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This is Israel’s dilemma from the moment the low-level Gaza conflict erupted into full-scale fighting six days ago. The Palestinian death toll is nearing 100, more than half of them civilians, according to Gaza health officials. Israel has had three civilians killed by a rocket.
Invasion would push the casualty figures higher. House-to- house combat would mean more civilian deaths.
The Islamist Hamas fighters of Gaza and their junior cohorts have newly-acquired weapons such as armour-busting anti-tank guided missiles to greet the Israeli invaders, conceivably killing many more than last time.
The political fallout for Prime Minister Benjamin Netanyahu at home as well as abroad could be very negative. He is running for re-election in January. The impact at the ballot box of stopping before Hamas is effectively disarmed of its rockets could be almost as bad.
A ceasefire now may leave the Islamist forces still with plenty of rockets to threaten Israel in future, including long-range weapons that they have now proved can reach greater Tel Aviv, home to some three million people.
Hamas is an implacable enemy of “the Zionist occupier”. It denies Israel’s right to exist as a state and is pledged to take all of the land on which Israel was founded in 1948. It has spoken of a long-term truce, but never of a permanent peace.
Twelve-year-old boys in Sderot can tell the difference between a Palestinian rocket detonation and the sound of one being taken out in mid-air by Israel’s Iron Dome interceptor.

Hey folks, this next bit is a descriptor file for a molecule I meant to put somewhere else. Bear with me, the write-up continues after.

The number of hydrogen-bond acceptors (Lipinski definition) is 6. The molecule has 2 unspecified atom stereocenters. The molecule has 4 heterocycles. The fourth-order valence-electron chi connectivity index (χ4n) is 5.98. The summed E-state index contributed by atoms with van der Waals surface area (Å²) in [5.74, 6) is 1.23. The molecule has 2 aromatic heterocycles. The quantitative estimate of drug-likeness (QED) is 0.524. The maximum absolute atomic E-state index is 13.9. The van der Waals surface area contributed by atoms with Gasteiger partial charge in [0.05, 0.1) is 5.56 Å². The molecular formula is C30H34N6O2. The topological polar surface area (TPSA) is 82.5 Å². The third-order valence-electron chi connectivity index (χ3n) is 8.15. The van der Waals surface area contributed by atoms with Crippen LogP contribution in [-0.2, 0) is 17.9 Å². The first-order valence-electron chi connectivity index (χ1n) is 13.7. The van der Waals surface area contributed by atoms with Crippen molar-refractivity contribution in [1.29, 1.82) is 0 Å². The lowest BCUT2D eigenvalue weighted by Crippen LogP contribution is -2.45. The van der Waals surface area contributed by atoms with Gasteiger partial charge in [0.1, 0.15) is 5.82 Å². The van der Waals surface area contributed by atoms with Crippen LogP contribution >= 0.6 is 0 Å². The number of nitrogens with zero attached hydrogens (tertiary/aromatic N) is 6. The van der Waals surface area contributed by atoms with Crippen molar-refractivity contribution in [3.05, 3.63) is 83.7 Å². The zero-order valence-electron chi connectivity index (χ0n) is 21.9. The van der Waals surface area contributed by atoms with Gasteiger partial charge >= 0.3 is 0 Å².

“You hear the final whoosh in the air when a rocket gets through,” said a boy at an outdoor cafe who played with his mobile phone during two detonations. “Those were Iron Dome.”
But he got up and moved to shelter when the raspy croak of Sderot’s alert signal sounded for a third time and a bang shook the ground. The warhead of the Gaza-made Qassam rocket is not powerful, but if you’re close enough it will kill you.
Iron Dome’s shield in the sky has been a game-changer. The army says it is knocking out 90 percent of incoming rockets that are targeted only if they are likely to hit residential areas.
Sderot’s police station has a weird collection of rusting, petaled iron tubes from the scores of rockets that have hit the town since Hamas took over Gaza in 2007 from the Western-backed Palestinian faction of President Mahmoud Abbas.
They served as a backdrop for Barack Obama when he made a speech at the station while touring Sderot during a visit to Israel as a candidate in the 2008 U.S. presidential election.
Netanyahu says no country in the world would tolerate a constant drizzle of potentially lethal rockets on its citizens, traumatising families with the threat of sudden death.
He has the sympathy of much of the West. But how long will that last if Gaza is once again overrun, enraging an Arab world no longer under the control of pro-Western autocrats but ruled by Islamists who support Hamas?